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Peace in our World

How can we be peacemakers in a world that is in turmoil?

Simeon’s Song: Sovereign Lord, as you have promised, you may now dismiss your servant in peace. For my eyes have seen your salvation, which you have prepared in the sight of all nations: a light for the revelation to the Gentiles, and the glory of your people Israel. Leviticus 2:29-32
Blessed are the peacemakers for they will be called children of God. Matthew 5:9

Peace is one of the familiar words in the Nativity story and in the Carols we sing. There is a sense that at least at this time of year we will recognize that Christmas is about peace and goodwill to others. But as quickly as we sing about it we also recognize that peace seems to be farther away from our reality every turn around the sun. So, how do we live as Christ followers knowing that in Jesus we have peace but also experience warring personal desires, confrontations with others, and increasing world hostility? Then we read that Jesus said to his disciples after warning them that they would receive pushback, “Do not think that I have come to bring peace on earth; I have not come to bring peace but a sword.” (Matthew 10:34) But turning some pages he also said, “Peace I leave with you; my peace I give to you” (John 14:27). The seeming contradiction between God’s offer of peace (shalom meaning wholeness) and life that is fraught with struggle is a tension that we all experience.

Simeon’s presence in the Christmas narrative gives insight to that struggle. We aren’t told Simeon’s age but traditionally he is shown as an elderly man. We are told that he was righteous, devout, and lived guided by the Holy Spirit. He knew his Scriptures, and at one point was affirmed that in his lifetime he would personally see the arrival of the promised Messiah. We get the sense that he was a man whose faith was strong enough to survive years of waiting and watching for God’s promise to be fulfilled. He was not free from political, social, and economic tension; Jerusalem was not a peaceful place for the Jewish people. They were required to submit to the Romans and there was also religious division among themselves. Joseph, Mary and baby Jesus arrived in Jerusalem for their purification and dedication ceremony and when they entered the temple, Simeon was there. Scripture doesn’t say that he questioned or doubted who they were, he recognized immediately God’s promise fulfilled. He took baby Jesus in his arms praised God and blessed his parents. He held for that moment what he had longed and lived for, God’s gift, a glorious shalom moment. Then he turned to Mary and with harsh but honest words says that her baby would divide Israel; he would be misunderstood and rejected and she would experience a sword-like pain that would shatter her heart. Simeon knew the paradox of life, God’s salvation offers transforming peace to a world that fights against it.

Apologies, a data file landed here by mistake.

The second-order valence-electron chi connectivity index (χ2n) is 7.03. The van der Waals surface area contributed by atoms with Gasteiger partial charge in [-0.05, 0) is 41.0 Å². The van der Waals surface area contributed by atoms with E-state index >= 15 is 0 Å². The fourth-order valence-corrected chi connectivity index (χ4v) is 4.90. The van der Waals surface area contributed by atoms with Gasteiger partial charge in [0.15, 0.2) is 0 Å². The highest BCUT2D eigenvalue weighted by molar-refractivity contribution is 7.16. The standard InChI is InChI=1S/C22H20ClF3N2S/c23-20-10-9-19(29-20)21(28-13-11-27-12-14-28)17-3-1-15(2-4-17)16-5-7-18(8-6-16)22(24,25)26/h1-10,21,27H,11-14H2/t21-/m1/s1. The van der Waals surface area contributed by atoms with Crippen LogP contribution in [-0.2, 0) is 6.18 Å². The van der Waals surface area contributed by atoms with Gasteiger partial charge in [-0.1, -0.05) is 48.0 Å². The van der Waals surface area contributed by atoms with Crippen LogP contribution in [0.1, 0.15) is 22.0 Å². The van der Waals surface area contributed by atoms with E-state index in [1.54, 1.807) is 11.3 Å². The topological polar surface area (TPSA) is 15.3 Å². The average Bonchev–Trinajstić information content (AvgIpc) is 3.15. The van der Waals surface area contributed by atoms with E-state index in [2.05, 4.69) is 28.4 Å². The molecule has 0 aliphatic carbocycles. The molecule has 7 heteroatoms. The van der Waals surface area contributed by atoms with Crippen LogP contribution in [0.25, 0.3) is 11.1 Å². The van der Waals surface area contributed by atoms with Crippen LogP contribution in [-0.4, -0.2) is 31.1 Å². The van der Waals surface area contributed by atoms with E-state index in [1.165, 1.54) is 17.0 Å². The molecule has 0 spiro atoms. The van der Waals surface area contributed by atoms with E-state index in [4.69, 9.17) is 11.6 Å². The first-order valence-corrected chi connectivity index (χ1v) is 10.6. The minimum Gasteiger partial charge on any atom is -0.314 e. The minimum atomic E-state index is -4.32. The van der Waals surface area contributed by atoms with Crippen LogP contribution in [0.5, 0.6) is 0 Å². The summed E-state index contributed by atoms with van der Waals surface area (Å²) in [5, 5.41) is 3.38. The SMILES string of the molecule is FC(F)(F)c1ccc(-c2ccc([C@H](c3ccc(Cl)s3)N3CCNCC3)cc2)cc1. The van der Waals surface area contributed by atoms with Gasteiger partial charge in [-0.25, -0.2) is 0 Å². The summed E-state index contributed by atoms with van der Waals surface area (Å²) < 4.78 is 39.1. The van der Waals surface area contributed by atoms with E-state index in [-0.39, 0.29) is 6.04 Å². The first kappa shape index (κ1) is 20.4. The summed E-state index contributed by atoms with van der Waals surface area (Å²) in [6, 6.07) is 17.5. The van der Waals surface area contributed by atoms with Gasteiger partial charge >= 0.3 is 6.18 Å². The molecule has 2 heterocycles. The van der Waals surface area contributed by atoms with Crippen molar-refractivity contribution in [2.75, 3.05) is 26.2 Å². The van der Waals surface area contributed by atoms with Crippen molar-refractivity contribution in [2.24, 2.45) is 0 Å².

This year, this Advent, the struggle and longing for peace is more real and urgent. We wait and watch, wonder and lament, “How much longer, O Lord?” I also wonder how long Simeon waited to see Jesus? Advent invites us not only to focus on how long we wait but also to think about how we are waiting. Jesus offered peace to his disciples not as a ticket to life without pain or struggle, but a promise of his love and presence with them. None of them lived or died in peaceful circumstances but love and presence gave them an inner peace that endured Simeon lived his life waiting to see God’s promise fulfilled and he had peace. What is your longing? How is God present with you as you wait? Carrie Underwood and John Legend have a song Hallelujah, and the last line of one verse is a good prayer for sinking our longings into.

Ooh, let there be peace on earth
Let the lonely join together, let them know their worth
Ooh, let the children know
There's a brighter day ahead, let's hold on to hope
And on the coldest evening in this December
Let us pray the spirit of love will linger.

May you experience God’s spirit of love lingering with you and for your longings may that be enough for you today.

 

(Shirley Vargas)